Maria A. Estratopoulou, Maria Sofologi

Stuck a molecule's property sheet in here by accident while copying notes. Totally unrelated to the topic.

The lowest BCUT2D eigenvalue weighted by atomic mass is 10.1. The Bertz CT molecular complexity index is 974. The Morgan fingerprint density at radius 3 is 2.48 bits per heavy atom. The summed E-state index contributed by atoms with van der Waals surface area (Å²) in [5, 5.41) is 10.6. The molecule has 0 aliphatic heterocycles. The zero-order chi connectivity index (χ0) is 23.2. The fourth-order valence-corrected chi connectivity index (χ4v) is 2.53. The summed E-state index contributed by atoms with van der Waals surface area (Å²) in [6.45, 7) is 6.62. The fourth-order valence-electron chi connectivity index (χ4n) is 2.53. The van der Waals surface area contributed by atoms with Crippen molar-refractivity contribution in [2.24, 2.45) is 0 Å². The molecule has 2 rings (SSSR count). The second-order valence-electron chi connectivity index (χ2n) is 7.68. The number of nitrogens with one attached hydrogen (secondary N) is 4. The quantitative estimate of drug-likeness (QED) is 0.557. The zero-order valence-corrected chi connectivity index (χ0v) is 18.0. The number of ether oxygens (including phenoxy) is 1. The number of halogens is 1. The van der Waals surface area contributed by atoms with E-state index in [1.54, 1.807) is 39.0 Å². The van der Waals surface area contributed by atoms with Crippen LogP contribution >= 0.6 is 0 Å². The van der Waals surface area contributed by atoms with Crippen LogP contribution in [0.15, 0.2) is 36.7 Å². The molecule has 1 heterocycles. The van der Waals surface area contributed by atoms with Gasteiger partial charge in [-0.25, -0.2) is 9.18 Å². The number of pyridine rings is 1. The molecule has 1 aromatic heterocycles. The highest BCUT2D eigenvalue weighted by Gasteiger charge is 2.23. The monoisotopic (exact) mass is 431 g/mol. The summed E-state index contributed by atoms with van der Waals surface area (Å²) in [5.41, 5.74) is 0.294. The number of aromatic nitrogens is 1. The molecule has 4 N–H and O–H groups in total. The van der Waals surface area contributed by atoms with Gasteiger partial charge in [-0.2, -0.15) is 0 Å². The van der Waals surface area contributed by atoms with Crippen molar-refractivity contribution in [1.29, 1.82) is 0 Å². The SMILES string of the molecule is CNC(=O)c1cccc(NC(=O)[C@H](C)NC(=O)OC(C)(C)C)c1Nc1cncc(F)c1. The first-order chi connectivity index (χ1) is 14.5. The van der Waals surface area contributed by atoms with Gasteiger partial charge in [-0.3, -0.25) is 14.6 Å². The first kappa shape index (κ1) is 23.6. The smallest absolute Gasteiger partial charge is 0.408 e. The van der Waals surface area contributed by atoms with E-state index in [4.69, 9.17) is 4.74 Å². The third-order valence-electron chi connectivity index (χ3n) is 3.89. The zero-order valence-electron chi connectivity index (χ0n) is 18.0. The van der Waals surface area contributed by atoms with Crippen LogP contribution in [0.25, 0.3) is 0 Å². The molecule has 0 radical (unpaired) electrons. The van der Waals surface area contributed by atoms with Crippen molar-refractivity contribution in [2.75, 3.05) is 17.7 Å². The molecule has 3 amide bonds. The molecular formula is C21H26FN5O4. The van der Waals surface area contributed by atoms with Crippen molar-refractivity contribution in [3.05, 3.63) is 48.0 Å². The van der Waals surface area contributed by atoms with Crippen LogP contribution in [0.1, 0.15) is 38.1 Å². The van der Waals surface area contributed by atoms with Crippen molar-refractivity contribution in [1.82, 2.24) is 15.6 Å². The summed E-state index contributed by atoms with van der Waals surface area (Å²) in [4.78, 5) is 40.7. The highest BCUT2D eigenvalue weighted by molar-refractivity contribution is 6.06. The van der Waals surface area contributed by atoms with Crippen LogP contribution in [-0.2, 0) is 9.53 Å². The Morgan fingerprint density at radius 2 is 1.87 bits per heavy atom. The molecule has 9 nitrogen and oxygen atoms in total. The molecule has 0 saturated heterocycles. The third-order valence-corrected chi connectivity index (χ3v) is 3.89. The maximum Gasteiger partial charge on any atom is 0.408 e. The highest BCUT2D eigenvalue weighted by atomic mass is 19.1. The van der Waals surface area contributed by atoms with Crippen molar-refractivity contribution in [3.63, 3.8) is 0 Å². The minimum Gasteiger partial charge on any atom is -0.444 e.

Aim: The aim of the present study was to investigate possible differences on working memory abilities between children with Autism spectrum disorder and typical children. The potential facilitating effect of verbal mediation on working memory was investigated measuring children’s ability to use language-based encoding and rehearsal processes to enhance working memory. Method: Participants were divided into two groups: a group of 26 children diagnosed with Autism spectrum disorder (16 boys and 10 girls) and to a group of 25 typical controls (17 boys and 8 girls) matched on non-verbal intelligence. Examination of working memory was based on non-verbal variants of the non-spatial, self-ordered pointing test (SOPT) devised by Petrides and Milner (1982). Both the Verbal Span Test and the Self-ordered tests were performed to the participants. Results: The resulting profile on memory abilities in children with autism was characterized by relatively poor memory for complex verbal and visual test. The different pattern of memory performance between the two groups indicates that the more complex the task and the information being processed, the more taxed the resources of the memory system become. Discussion: The results provide useful information to take into consideration when designing interventions for children with Autism spectrum disorder in clinical and educational settings.


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